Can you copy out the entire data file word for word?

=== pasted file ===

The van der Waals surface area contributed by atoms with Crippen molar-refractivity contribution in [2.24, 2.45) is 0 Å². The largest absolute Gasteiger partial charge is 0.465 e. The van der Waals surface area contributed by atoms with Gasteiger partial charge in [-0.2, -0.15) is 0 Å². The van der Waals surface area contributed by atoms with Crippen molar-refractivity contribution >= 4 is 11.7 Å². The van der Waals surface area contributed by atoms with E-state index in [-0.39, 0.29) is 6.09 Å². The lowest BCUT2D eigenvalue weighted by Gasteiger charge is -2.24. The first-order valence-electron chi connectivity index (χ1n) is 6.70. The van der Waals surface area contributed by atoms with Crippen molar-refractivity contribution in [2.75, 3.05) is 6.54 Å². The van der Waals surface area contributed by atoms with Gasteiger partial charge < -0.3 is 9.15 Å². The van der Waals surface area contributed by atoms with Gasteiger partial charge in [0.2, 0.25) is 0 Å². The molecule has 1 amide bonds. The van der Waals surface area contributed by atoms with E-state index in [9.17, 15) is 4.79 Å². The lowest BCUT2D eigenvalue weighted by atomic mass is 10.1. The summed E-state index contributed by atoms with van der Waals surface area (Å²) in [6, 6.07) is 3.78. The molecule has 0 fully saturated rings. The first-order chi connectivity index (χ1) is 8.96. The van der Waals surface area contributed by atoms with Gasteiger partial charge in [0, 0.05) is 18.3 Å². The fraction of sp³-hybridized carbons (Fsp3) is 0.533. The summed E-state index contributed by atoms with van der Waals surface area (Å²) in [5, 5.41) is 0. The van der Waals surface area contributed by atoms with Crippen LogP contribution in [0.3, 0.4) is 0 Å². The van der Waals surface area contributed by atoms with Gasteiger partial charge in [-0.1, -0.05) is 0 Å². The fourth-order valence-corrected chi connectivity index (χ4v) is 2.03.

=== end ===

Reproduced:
The van der Waals surface area contributed by atoms with Crippen molar-refractivity contribution in [2.24, 2.45) is 0 Å². The largest absolute Gasteiger partial charge is 0.465 e. The van der Waals surface area contributed by atoms with Gasteiger partial charge in [-0.2, -0.15) is 0 Å². The van der Waals surface area contributed by atoms with Crippen molar-refractivity contribution >= 4 is 11.7 Å². The van der Waals surface area contributed by atoms with E-state index in [-0.39, 0.29) is 6.09 Å². The lowest BCUT2D eigenvalue weighted by Gasteiger charge is -2.24. The first-order valence-electron chi connectivity index (χ1n) is 6.70. The van der Waals surface area contributed by atoms with Crippen molar-refractivity contribution in [2.75, 3.05) is 6.54 Å². The van der Waals surface area contributed by atoms with Gasteiger partial charge < -0.3 is 9.15 Å². The van der Waals surface area contributed by atoms with Gasteiger partial charge in [0.2, 0.25) is 0 Å². The molecule has 1 amide bonds. The van der Waals surface area contributed by atoms with E-state index in [9.17, 15) is 4.79 Å². The lowest BCUT2D eigenvalue weighted by atomic mass is 10.1. The summed E-state index contributed by atoms with van der Waals surface area (Å²) in [6, 6.07) is 3.78. The molecule has 0 fully saturated rings. The first-order chi connectivity index (χ1) is 8.96. The van der Waals surface area contributed by atoms with Gasteiger partial charge in [0, 0.05) is 18.3 Å². The fraction of sp³-hybridized carbons (Fsp3) is 0.533. The summed E-state index contributed by atoms with van der Waals surface area (Å²) in [5, 5.41) is 0. The van der Waals surface area contributed by atoms with Crippen LogP contribution in [0.3, 0.4) is 0 Å². The van der Waals surface area contributed by atoms with Gasteiger partial charge in [-0.1, -0.05) is 0 Å². The fourth-order valence-corrected chi connectivity index (χ4v) is 2.03.